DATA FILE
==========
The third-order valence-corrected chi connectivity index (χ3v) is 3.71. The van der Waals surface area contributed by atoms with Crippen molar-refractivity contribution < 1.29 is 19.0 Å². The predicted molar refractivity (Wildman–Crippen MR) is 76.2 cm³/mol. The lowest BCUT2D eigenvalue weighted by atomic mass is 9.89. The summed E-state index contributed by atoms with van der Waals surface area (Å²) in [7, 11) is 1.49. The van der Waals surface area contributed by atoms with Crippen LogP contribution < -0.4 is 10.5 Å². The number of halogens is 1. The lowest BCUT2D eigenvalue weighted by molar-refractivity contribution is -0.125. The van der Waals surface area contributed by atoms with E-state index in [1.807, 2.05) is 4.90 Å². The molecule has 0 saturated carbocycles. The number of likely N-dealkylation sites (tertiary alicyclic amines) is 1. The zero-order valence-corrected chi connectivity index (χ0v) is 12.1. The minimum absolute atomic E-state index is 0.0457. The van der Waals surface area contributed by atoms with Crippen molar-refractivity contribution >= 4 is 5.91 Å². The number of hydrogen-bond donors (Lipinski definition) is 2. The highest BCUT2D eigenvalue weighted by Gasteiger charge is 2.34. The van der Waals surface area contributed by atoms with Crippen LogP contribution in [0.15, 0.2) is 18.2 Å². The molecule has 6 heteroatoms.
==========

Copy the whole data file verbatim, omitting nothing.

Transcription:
The third-order valence-corrected chi connectivity index (χ3v) is 3.71. The van der Waals surface area contributed by atoms with Crippen molar-refractivity contribution < 1.29 is 19.0 Å². The predicted molar refractivity (Wildman–Crippen MR) is 76.2 cm³/mol. The lowest BCUT2D eigenvalue weighted by atomic mass is 9.89. The summed E-state index contributed by atoms with van der Waals surface area (Å²) in [7, 11) is 1.49. The van der Waals surface area contributed by atoms with Crippen LogP contribution < -0.4 is 10.5 Å². The number of halogens is 1. The lowest BCUT2D eigenvalue weighted by molar-refractivity contribution is -0.125. The van der Waals surface area contributed by atoms with E-state index in [1.807, 2.05) is 4.90 Å². The molecule has 0 saturated carbocycles. The number of likely N-dealkylation sites (tertiary alicyclic amines) is 1. The zero-order valence-corrected chi connectivity index (χ0v) is 12.1. The minimum absolute atomic E-state index is 0.0457. The van der Waals surface area contributed by atoms with Crippen molar-refractivity contribution >= 4 is 5.91 Å². The number of hydrogen-bond donors (Lipinski definition) is 2. The highest BCUT2D eigenvalue weighted by Gasteiger charge is 2.34. The van der Waals surface area contributed by atoms with Crippen LogP contribution in [0.15, 0.2) is 18.2 Å². The molecule has 6 heteroatoms.